On March 11, 2011, a massive earthquake occurred off the coast of Japan, creating powerful tsunami waves that battered the country’s northeastern region. The resulting damage was nigh-apocalyptic: nearly 16,000 people were killed, over 6,000 were injured, and over a million buildings were damaged or destroyed. The earthquake and tsunami caused a massive failure at the Fukushima Daiichi nuclear power plant, leaving hundreds of thousands of people without power and leaking radiation into the environment that has diminished little since the event. The World Bank estimated the total financial damage to be $235 billion, giving the earthquake and tsunami the dubious distinction of being the most expensive natural disaster in human history.
Japan has made amazing strides in rebuilding itself since then, but there can be no doubt that the event has left deep wounds on Japan and its people, and it will be many years until the healing is complete. And it may be that the Church in Japan will play a pivotal role in that healing.
Christianity Today recently ran a series of articles exploring how Japanese Christians have been serving their neighbors, and the results they’ve been seeing. The first article, Soohwan Park’s “Redeeming Disaster in Japan,” explores how the Church has been carrying out the sort of relief work that “traditional” relief services often overlook, and how local churches are able to provide unorthodox relief efforts that can nevertheless have long-term effects. In one particularly inspiring passage, Park describes an attempt to promote the long-term development of a damaged region:
Our research led us to Usuiso, a tiny coastal fishing village heavily damaged by the tsunami. Some 200 homes were lost, and many villagers died. Before the disaster, Usuiso was aging, economically declining, and socially inactive. After the tsunami, the only landmark of the village was a pile of radioactive debris that stood out on the flattened landscape like a mountain.
In this desolation, the leadership of one church, Global Mission Chapel, in nearby Iwaki City brought vision and hope to local survivors. While the mayor fled after the disaster, church members started serving all over the city, even though the church had also lost families.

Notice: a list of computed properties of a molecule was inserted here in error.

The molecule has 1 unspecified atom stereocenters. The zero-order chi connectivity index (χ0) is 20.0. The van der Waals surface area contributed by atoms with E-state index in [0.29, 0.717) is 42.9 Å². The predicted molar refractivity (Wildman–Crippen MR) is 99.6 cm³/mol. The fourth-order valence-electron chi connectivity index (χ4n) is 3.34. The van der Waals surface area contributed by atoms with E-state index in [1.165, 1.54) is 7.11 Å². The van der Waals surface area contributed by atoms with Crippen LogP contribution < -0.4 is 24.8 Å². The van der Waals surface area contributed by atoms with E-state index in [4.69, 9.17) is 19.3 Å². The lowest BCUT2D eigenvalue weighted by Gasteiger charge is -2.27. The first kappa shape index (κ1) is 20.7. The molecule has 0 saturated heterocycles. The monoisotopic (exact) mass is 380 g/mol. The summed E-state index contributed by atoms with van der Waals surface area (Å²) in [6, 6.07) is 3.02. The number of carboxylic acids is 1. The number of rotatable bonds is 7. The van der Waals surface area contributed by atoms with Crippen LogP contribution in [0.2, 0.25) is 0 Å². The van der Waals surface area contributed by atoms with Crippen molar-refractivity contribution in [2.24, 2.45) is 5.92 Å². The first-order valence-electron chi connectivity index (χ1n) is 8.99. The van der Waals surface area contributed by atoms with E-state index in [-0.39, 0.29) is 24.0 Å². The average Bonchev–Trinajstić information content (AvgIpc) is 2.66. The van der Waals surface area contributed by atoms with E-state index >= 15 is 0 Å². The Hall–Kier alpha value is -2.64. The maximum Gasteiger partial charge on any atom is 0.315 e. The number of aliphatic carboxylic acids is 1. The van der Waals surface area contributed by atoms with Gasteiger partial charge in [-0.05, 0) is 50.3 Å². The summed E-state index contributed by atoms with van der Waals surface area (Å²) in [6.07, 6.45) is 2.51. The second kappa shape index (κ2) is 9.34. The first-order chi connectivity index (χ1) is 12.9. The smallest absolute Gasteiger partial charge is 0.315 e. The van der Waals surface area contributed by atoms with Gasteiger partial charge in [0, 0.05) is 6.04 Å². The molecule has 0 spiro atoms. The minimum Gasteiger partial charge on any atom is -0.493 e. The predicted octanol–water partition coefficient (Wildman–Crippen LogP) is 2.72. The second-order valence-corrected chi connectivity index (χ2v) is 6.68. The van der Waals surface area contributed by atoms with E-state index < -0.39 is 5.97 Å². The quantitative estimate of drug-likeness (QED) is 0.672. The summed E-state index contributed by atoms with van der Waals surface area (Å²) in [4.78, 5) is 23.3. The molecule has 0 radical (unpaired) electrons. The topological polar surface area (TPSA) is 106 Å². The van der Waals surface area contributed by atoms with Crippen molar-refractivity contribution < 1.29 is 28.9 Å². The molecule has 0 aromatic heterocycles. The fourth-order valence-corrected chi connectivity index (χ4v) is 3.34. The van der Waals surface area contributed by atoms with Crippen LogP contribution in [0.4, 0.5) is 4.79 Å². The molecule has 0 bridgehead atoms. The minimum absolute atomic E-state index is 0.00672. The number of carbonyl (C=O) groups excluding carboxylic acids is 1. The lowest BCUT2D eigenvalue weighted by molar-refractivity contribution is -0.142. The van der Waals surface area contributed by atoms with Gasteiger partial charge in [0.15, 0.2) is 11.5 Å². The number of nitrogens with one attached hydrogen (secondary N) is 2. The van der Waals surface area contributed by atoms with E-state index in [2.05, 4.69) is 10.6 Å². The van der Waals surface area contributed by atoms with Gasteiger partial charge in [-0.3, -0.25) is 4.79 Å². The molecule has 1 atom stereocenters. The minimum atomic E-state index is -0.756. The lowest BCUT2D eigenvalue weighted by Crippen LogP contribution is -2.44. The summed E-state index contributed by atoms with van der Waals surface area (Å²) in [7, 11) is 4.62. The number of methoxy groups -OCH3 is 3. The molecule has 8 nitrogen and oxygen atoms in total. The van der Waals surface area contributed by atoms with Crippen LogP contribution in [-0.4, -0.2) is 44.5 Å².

In contrast to the slow action by Iwaki City officials, the church quickly gained the trust of the city’s remaining residents. As church members served in disaster-stricken areas, they met evacuees from Usuiso. Christian volunteers began to visit the village to pray over what remained. Church elders proposed a design for a new village with restored homes, businesses, educational and cultural facilities, and commercial centers.
In response to the disaster, Global Mission Chapel changed its name to Global Mission Center because, they said, “A church is people, not a building.” Members committed themselves to relocate to Usuiso when appropriate and to stand with villagers for generations to come. After two years, there is fresh momentum for restoring Usuiso. The members of Global Mission Center saw this vision of a new Japan rise out of their prayers with their suffering neighbors.
The second article, Alanna Foxwell-Baraja’s “Beauty From Broken Things,” focuses on one specific ministry: a ministry called Nozomi where women from the affected regions come together to make and sell jewelry. The ministry provides a number of services: employment which allows the women to earn a living, community in which they can jointly deal with their loss and suffering, and finally, spiritual discipleship.
The third article, Kathy Oyama’s “Meeting Our Tokyo Neighbors with Open Doors,” isn’t specifically about the earthquake relief efforts, but rather, another account of how Japanese Christians are slowly and quietly reaching out to their neighbors. In this case, the opening of a neighborhood play center for local families. Oyama details the center’s humble beginnings: